– Benzo
    Commented Aug 24, 2017 at 15:37
  • 1
    I actually found the same catalog when writing this. I had the same cranks on a Kuwahara, but no idea about chainring material. I just remember that it wasn't the cheapest bottom of barrel series so they might have been aluminium but not necessarily. The more memorable part was that cranks, brakes and brake levers all had thick plastic coating.
    – ojs
    Commented Aug 24, 2017 at 16:45
  • @Benzo I had a similar steel crankset on an old Raleigh (92, I got it a couple of years ago). It had done pretty well (much less rusty than screws etc. on the rest of the bike). I only replaced it because one of the pedal threads truned out to be ruined.
    – Chris H
    Commented Aug 25, 2017 at 12:49
  • +1 for the advice, even though in the early 90s steel was used for many components that are now Al.
    – Chris H
    Commented Aug 25, 2017 at 12:49
  • Even a steel crank set may only be superficially rusty. And could be restored to a nice and useable state.
    – gschenk
    Commented Aug 26, 2017 at 14:04

I just finished replacing the rear wheel and cassette on my MultiTrack 700. My original wheel was a freehub, and since I'm a big guy, I got a double-wall rim with a cassette hub. I also purchased a new chain, trigger shifters, tubes, and tires. The rest of the drivetrain (chainrings, front and rear derailleurs) meshed perfectly with the new components. Stop by your local bike shop (LBS), tell them what you want to do, and ask what they recommend replacing.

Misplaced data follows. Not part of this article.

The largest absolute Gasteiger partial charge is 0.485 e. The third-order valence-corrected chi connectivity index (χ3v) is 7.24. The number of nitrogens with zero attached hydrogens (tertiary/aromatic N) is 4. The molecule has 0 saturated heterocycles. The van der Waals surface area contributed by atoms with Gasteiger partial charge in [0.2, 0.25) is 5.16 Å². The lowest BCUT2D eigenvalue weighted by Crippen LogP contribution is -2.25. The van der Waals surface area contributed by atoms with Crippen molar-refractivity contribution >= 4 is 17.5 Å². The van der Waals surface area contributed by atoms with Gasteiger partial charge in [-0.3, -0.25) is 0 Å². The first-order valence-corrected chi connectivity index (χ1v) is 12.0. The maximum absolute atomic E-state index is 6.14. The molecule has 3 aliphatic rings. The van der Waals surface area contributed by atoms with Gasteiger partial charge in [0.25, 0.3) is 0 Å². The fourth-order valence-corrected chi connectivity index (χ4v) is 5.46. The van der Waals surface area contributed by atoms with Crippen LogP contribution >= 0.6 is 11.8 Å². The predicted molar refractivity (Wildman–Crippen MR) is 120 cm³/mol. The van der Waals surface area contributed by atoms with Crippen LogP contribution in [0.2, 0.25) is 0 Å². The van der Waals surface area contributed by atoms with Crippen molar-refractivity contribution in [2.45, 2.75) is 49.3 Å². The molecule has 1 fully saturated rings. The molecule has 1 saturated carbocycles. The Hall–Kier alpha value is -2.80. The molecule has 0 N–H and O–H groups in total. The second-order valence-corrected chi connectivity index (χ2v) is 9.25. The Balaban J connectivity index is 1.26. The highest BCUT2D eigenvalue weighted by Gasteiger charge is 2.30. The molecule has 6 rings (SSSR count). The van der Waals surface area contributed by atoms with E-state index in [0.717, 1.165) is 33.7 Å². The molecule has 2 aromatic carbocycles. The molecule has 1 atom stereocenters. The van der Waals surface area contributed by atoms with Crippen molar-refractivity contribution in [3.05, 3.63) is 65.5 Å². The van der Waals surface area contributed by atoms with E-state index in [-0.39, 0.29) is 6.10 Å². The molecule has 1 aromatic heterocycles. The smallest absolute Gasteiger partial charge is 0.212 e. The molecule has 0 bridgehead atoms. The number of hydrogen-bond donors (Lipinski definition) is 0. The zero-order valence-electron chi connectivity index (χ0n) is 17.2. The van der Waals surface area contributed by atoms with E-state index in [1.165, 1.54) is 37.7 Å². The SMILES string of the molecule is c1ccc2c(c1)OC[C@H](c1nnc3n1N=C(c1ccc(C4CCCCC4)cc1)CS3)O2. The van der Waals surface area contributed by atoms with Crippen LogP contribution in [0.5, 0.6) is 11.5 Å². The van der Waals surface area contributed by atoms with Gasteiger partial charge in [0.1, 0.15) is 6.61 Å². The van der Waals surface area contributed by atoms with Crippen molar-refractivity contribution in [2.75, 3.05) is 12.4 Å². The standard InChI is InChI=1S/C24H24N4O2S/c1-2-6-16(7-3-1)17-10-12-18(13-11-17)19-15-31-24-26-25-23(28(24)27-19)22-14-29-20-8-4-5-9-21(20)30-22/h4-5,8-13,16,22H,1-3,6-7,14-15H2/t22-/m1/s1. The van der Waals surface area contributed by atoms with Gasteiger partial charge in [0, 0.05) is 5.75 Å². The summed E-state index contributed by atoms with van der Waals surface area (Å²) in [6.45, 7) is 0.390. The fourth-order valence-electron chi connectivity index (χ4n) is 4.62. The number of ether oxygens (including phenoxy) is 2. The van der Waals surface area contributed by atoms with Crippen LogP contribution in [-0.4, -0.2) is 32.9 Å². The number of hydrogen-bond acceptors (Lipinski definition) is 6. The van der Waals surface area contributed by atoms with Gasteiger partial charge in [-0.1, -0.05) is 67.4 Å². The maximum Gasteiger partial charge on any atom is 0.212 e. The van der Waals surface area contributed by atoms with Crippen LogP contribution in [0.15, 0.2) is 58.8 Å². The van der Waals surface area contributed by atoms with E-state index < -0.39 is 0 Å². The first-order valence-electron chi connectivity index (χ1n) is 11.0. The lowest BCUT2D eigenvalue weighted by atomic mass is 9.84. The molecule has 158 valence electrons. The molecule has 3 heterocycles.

The question of whether or not to replace the chainrings, cassette and crankset depends on their condition. Rust can be remedied, but if the sprocket teeth look like shark's fins instead of pyramids, they need to be replaced. If you want to keep the original freehub sprocket, you will need to buy a wheel with a freewheel hub or replace both the wheel and sprocket set. You shouldn't need new derailleurs if you buy brand-compatible shifters.

Here are the specs of my new components:

Shifters: microSHIFT TS70-7

Chain: KMC Z8.1

Wheel: Weinmann ZAC19

Tires: Continental Double Fighter

Cassette: I don't remember the model number, but it's a Shimano 7-speed 12-28t.


Upgrade from say a 7-speed to a 10-speed (because you have 3 discs in front) without changing anything is a double question : 1. Does your rear derailleur is compatible ? Meaning : is the cage length long enough and does it have sufficient amplitude. 2. 10-speed chainings are thiner than 7-speed in order to avoid friction on the front discs.

You have an example with the Shimano 640x group (great stuff btw), the rear derailleur is the quasi exact same design but when the 6400 one is a 6-speed, the 6401 can handle 7 to 8 speeds just as easily provided you mount a thiner chain.